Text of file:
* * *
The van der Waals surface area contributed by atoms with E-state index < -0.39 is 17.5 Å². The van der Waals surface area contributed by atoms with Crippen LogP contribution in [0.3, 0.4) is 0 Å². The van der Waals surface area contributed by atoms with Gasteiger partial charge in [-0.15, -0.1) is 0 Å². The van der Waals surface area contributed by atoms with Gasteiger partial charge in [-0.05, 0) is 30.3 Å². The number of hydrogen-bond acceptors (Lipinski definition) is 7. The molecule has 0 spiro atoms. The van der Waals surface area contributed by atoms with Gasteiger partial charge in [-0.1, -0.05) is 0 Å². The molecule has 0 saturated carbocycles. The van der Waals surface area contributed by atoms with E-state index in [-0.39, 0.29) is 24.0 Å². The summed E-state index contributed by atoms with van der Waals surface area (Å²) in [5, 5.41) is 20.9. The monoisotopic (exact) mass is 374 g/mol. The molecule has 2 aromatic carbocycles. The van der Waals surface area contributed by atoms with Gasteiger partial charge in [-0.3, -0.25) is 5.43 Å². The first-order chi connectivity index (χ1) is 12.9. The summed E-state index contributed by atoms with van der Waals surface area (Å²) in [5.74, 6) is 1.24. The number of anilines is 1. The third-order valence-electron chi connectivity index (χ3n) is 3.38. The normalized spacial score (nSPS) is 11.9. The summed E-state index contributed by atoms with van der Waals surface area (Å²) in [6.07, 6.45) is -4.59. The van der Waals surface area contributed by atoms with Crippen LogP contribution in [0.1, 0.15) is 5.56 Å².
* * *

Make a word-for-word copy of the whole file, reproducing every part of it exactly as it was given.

The van der Waals surface area contributed by atoms with E-state index < -0.39 is 17.5 Å². The van der Waals surface area contributed by atoms with Crippen LogP contribution in [0.3, 0.4) is 0 Å². The van der Waals surface area contributed by atoms with Gasteiger partial charge in [-0.15, -0.1) is 0 Å². The van der Waals surface area contributed by atoms with Gasteiger partial charge in [-0.05, 0) is 30.3 Å². The number of hydrogen-bond acceptors (Lipinski definition) is 7. The molecule has 0 spiro atoms. The van der Waals surface area contributed by atoms with Gasteiger partial charge in [-0.1, -0.05) is 0 Å². The molecule has 0 saturated carbocycles. The van der Waals surface area contributed by atoms with E-state index in [-0.39, 0.29) is 24.0 Å². The summed E-state index contributed by atoms with van der Waals surface area (Å²) in [5, 5.41) is 20.9. The monoisotopic (exact) mass is 374 g/mol. The molecule has 2 aromatic carbocycles. The van der Waals surface area contributed by atoms with Gasteiger partial charge in [-0.3, -0.25) is 5.43 Å². The first-order chi connectivity index (χ1) is 12.9. The summed E-state index contributed by atoms with van der Waals surface area (Å²) in [5.74, 6) is 1.24. The number of anilines is 1. The third-order valence-electron chi connectivity index (χ3n) is 3.38. The normalized spacial score (nSPS) is 11.9. The summed E-state index contributed by atoms with van der Waals surface area (Å²) in [6.07, 6.45) is -4.59. The van der Waals surface area contributed by atoms with Crippen LogP contribution in [0.1, 0.15) is 5.56 Å².